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  Home > Chronicle > 1922-1929

[Picture]
1922-1923:
L. Ron Hubbard moves north to Puget Sound in Washington State. He joins the Boy Scouts of America in April 1923. As a member of Tacoma Troop 31, he becomes a Second Class Scout on 8 May and two months later, on 5 July, advances to First Class Scout.

In October, Harry Ross Hubbard receives orders to report to the nation’s capital. L. Ron Hubbard and his parents board the USS Ulysses S. Grant on 1 November 1923 and sail to New York from San Francisco through the recently opened Panama Canal. They then journey to Washington, DC. During this voyage, he meets Commander Joseph “Snake” Thompson, who has recently returned from Vienna and studies with Sigmund Freud. Through the course of their friendship, the commander spends many an afternoon in the Library of Congress teaching L. Ron Hubbard what he knows of the human mind.

By 11 December 1923, L. Ron Hubbard, now part of Washington’s Boy Scout Troop 10, earns his Carpentry, First Aid and Fireman merit badges.

1924-1925:
In the month of January 1924 L. Ron Hubbard earns his Electricity, Personal Health, Photography and Public Health merit badges.

In February, after earning his Safety First, Craftsmanship, Swimming, Physical Development and Pioneering merit badges, L. Ron Hubbard obtains his Life Scout and Star Scout medals.

In March, L. Ron Hubbard obtains his Handicraft, Automobiling and Pathfinding merit badges. On 20 March he represents Troop 10 while visiting President Calvin Coolidge and five days afterwards, on 25 March, becomes the nation’s youngest Eagle Scout. The next day, L. Ron Hubbard leaves Washington and returns to Montana by cross-country train.

While in Montana, L. Ron Hubbard continues his scouting activities, organizes scouting events and acts as an Assistant Scoutmaster. In 1925 he moves to Seattle where he attends Queen Anne High School.

1926-1929:
After completing the school year in early June 1927, L. Ron Hubbard travels to San Francisco, boarding a steamer to meet his father in Guam. By way of Hawaii, Japan, China, the Philippines and Hong Kong, he arrives at the island of Guam during the first week of July 1927. There, he befriends the local Chamorros and teaches in the native schools. Throughout these travels, L. Ron Hubbard’s observations and adventures are carefully recorded in diaries. A few years later, Mr. Hubbard will draw upon these experiences for his adventure and action fiction.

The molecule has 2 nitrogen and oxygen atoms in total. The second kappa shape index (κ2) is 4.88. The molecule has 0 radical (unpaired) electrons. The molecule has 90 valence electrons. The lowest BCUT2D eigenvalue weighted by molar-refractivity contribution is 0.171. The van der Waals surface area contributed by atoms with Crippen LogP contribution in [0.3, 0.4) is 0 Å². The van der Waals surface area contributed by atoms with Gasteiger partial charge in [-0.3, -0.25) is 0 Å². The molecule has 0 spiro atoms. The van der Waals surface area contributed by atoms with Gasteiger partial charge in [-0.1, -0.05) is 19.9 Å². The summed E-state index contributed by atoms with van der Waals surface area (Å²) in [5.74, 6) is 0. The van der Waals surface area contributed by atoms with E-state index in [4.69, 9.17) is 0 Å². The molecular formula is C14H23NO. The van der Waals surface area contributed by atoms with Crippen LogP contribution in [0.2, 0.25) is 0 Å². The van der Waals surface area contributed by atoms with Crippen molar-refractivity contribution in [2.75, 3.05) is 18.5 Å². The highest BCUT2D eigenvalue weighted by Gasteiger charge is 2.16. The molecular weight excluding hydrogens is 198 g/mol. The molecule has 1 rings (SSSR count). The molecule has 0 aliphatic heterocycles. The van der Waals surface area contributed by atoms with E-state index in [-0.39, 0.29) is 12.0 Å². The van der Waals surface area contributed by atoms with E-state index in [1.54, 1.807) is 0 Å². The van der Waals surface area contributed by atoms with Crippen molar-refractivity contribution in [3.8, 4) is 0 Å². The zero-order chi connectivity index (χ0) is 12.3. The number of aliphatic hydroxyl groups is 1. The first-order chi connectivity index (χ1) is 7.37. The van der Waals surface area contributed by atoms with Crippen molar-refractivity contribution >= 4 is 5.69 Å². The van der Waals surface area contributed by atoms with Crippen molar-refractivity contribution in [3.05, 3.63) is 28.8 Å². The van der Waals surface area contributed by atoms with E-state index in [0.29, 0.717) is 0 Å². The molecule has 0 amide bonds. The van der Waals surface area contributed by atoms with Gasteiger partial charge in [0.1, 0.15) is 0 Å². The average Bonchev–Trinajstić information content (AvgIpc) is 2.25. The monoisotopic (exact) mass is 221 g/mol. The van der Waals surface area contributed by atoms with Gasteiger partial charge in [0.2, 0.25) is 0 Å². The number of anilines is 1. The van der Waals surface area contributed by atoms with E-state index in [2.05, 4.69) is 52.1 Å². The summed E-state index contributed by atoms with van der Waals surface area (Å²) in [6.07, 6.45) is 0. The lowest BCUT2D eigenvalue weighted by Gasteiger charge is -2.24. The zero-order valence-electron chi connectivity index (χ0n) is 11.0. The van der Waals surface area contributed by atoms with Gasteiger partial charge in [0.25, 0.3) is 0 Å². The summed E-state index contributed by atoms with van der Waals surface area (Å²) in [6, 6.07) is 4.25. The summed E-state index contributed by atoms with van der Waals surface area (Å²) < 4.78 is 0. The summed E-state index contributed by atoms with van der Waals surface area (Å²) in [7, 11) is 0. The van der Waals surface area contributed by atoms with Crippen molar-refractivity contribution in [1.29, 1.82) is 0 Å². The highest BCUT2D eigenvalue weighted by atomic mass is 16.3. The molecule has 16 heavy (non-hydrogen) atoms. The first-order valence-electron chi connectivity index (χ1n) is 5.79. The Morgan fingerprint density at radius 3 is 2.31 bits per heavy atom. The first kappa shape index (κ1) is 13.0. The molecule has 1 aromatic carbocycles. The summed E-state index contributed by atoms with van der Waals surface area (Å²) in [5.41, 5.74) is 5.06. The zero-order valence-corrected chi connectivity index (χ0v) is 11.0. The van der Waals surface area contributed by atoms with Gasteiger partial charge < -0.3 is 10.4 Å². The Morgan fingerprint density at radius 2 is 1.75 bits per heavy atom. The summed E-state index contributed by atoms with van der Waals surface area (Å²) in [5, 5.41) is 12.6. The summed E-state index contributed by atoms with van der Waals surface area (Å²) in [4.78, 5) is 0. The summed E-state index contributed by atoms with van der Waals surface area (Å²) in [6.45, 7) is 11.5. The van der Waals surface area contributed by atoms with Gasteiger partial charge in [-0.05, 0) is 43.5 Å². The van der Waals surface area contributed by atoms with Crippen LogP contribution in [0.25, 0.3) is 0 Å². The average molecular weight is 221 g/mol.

By late September 1927, L. Ron Hubbard returns to Helena where he joins the Montana National Guard’s 163rd Infantry. While at Helena High School he becomes an editor of the school’s newspaper.

For the annual Vigilante Day Parade on 4 May, L. Ron Hubbard organizes and enters a group of classmates dressed as pirates of the Spanish Main and wins the prize for “Most Original” cast.

Finding classrooms and schools too confining, L. Ron Hubbard ventures out alone again and travels aboard the USS Henderson, returning to the Orient.

Through the next fourteen months L. Ron Hubbard journeys inland to the Western Hills of China, out again to Japan, then down to the Philippines and further south to Java. He plies the waters of the China coast as a helmsman and supercargo aboard the Marianna Maru, a twin-masted coastal schooner.

In China, he becomes close friends with British intelligence officers, Buddhist priests, US Marines and the last remaining magician from the line of Kublai Khan’s court.

By late September 1929, he returns to the United States, completing his high-school education in Washington, DC. Writing and delivering a speech on the United States Constitution and the guarantees of individual liberty, he wins a scholastic oratory contest.

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